Futon Mattress Sizes
May 17, 2022
May 17, 2022
Futons are a popular choice of furniture for many homes. Not to mention, they're mighty comfortable too!
One of the best things about a futon is that it can turn into a bed and provide people with a comfortable place to crash whenever they wish to lie down. Plus, it goes well with most residential spaces - from apartments to big mansions.
However, if you wish to get the maximum comfort out of your futon, it's imperative to select the right mattress size for it. This is why we've prepared this guide on the various futon mattress sizes that are available!
So, without further ado, let's dive in!
There is, unfortunately, no direct answer to this question since the size of a futon depends on several factors. Firstly, one has to consider the sizes of standard mattresses since they influence the size of the futon once folded open.
Thereafter, one has to discern what type of futon is being talked about. The concept of a futon originated in Japan; however, it has since then travelled south and found a home in Australia. But then, the Japanese and the Western futon aren't the same; there are noticeable differences between them.
Even though the shape and overall look of the futon have evolved, there has thankfully been no change in the size of the futon mattress. The only limitation with respect to mattress sizes is that you won't have much choice available for some of the XL variants, which are significantly less popular.
Some of the main futon mattress sizes are:
These types of futon mattresses are the cheapest since they're the smallest in size. If you sleep alone, aren't active through the night, and wish to conserve space in your bedroom or apartment, then this is the best choice. It can even fit snugly into a cramped dorm room!
When it comes to Twin XL size mattresses, they have the same width as that of their Twin counterpart, but they're 5 inches longer.
If you are a single sleeper but are fairly active through the night or toss about a bit, then this mattress size is the one for you. It's a little roomier than the Twin size mattress and is commonly referred to as a Double.
Full XL size mattresses again have the same width as that of a Full but are 5 inches longer.
Generally speaking, Queen size mattresses are the most popular kind and are considered to be the industry gold standard. Even when it comes to futons, their Queen size mattresses sell out the fastest.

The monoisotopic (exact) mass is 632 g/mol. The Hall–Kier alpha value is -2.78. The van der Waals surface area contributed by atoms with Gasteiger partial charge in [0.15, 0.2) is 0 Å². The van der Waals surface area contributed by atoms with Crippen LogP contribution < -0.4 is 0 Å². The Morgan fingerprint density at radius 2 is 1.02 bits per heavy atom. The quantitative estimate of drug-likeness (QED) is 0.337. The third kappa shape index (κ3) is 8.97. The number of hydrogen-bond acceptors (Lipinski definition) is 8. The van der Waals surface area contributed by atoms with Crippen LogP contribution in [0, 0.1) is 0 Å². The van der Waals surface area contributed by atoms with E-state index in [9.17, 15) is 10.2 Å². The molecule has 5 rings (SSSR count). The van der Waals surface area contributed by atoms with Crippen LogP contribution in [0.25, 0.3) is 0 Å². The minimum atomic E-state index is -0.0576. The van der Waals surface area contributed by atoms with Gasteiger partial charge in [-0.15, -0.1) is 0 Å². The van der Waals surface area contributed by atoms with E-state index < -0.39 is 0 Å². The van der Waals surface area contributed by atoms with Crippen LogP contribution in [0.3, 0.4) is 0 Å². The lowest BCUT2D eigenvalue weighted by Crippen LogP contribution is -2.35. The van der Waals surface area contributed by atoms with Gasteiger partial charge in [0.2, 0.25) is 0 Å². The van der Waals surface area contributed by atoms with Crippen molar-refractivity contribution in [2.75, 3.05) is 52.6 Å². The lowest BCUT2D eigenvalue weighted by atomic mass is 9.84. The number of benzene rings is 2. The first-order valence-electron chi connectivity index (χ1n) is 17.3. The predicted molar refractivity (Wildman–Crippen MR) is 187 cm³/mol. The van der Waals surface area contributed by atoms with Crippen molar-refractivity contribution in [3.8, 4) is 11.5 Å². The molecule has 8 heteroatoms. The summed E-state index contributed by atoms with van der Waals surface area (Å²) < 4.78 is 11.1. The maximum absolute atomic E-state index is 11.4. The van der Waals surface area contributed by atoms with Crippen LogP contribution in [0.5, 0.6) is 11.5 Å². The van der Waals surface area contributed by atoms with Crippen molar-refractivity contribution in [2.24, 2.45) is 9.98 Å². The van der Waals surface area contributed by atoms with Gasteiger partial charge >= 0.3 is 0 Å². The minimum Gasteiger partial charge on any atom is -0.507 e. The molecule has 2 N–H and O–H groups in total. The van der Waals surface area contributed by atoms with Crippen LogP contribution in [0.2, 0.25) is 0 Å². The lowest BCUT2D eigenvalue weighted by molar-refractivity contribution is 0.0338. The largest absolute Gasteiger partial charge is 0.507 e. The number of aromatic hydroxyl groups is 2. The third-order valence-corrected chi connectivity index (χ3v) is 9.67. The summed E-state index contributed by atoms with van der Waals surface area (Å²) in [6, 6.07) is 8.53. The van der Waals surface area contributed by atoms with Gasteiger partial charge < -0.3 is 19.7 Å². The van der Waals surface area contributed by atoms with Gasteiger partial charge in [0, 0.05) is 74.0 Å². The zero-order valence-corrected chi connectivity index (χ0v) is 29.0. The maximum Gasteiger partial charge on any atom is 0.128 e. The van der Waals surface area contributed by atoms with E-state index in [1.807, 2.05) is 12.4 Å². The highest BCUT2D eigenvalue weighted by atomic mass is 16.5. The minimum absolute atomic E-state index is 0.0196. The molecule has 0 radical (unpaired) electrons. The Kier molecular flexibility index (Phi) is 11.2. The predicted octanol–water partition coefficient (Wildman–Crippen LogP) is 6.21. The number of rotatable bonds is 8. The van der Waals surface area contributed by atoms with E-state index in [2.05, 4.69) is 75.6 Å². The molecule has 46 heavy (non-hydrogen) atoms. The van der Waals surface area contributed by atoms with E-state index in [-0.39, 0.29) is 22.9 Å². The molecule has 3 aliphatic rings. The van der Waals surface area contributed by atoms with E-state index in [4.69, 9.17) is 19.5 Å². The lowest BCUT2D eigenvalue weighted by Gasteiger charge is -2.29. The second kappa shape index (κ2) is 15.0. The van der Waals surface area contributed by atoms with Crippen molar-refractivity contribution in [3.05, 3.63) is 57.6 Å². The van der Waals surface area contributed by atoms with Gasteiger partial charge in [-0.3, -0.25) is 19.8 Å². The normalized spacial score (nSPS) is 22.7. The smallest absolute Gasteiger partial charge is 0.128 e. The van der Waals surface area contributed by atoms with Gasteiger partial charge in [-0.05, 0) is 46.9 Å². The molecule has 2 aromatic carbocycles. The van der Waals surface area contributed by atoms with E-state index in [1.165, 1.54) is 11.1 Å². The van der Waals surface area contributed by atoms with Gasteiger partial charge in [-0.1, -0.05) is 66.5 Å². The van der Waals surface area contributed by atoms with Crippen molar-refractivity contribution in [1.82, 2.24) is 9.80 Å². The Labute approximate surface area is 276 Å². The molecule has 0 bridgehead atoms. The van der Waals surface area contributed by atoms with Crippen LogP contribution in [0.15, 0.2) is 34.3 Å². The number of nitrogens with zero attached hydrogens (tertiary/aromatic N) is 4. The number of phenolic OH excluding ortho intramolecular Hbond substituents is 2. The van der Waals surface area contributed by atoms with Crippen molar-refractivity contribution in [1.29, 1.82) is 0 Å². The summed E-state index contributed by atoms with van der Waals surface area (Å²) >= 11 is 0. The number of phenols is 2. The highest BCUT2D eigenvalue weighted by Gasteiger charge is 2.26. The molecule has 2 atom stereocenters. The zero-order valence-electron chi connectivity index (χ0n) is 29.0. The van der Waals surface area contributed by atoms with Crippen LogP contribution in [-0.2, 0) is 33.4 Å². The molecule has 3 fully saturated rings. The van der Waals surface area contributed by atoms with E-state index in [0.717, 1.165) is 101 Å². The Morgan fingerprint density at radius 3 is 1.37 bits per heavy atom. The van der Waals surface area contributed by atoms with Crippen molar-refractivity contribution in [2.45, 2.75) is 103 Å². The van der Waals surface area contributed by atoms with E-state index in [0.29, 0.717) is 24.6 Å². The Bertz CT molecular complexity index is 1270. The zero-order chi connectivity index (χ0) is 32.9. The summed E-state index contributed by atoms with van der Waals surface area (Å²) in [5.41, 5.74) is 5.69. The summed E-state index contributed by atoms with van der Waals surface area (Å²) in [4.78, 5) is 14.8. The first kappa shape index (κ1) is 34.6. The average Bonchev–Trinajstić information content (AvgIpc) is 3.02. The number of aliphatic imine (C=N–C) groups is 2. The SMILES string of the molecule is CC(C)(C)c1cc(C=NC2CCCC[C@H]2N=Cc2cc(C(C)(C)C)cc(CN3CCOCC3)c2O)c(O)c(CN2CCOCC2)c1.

If you're looking to share your sleeping space with a partner, then a Queen mattress is a good option. Its length can usually accommodate people having average and above-average heights. However, if you need something even longer than the regular Queen, you can get the Queen XL which is 5 inches longer than the regular one.
If you and your partner want a lot of space while sleeping, then the King size futon mattress is a stellar option. It is also suitable for those who move around a lot in their sleep.
So, if you're a light sleeper but your partner tends to turn and toss at night, we recommend getting the King futon mattress. You can easily scooch over to one side and sleep uninterrupted.
A typical western futon consists of a slatted sofa (made of wood) that can easily transform into a bed. However, it's a far cry from what the traditional Japanese futon used to be.
Houses in Japan used to be on the smaller side, and as a result, space was tight. So, the Japanese futons were essentially beds that were folded up and put away once daylight came around. Now, a traditional Japanese futon has three parts, which are:
i. "Shikibuton", or the mattress
ii. “Kakebuton”, or the duvet
iii. "Makura", or the Pillow
To sum up, the Japanese idea of a futon is essentially lying down on the floor, with the shikibuton or thin mattress as padding for the body. This type of mattress is also available in single, double, queen and king sizes, ranging between 35” x 78” and 70” x 78” (approx), with a thickness of around 3 to 4.5 inches.
Western futons usually consist of a mattress having a low base made of wood. They are unlike their Japanese counterparts, are much thicker, and thus, cannot be folded. Plus, as talked about earlier, they're available in twin, full, queen and king sizes.
Another noteworthy aspect about Western futons is that many of them come with armrests, which also contribute to the width of the futon.
But since there is no fixed rule regarding this, read the description of the mattress carefully to see if the manufacturer has mentioned this fact. If the answer is a no, then you'll need to add 6-8 inches of space or "wiggle room" in case you're looking to tuck the futon away in a cramped corner.
If you're someone who is running low on space in their living area, then a futon is just the thing for you. Both Japanese and Western futons are incredible space savers, so you'll do well with choosing either type.
With this, we've reached the end of our guide, and we hope we were able to give you more clarity on futon mattress sizes. Until next time!
Read next: Best futons in Australia.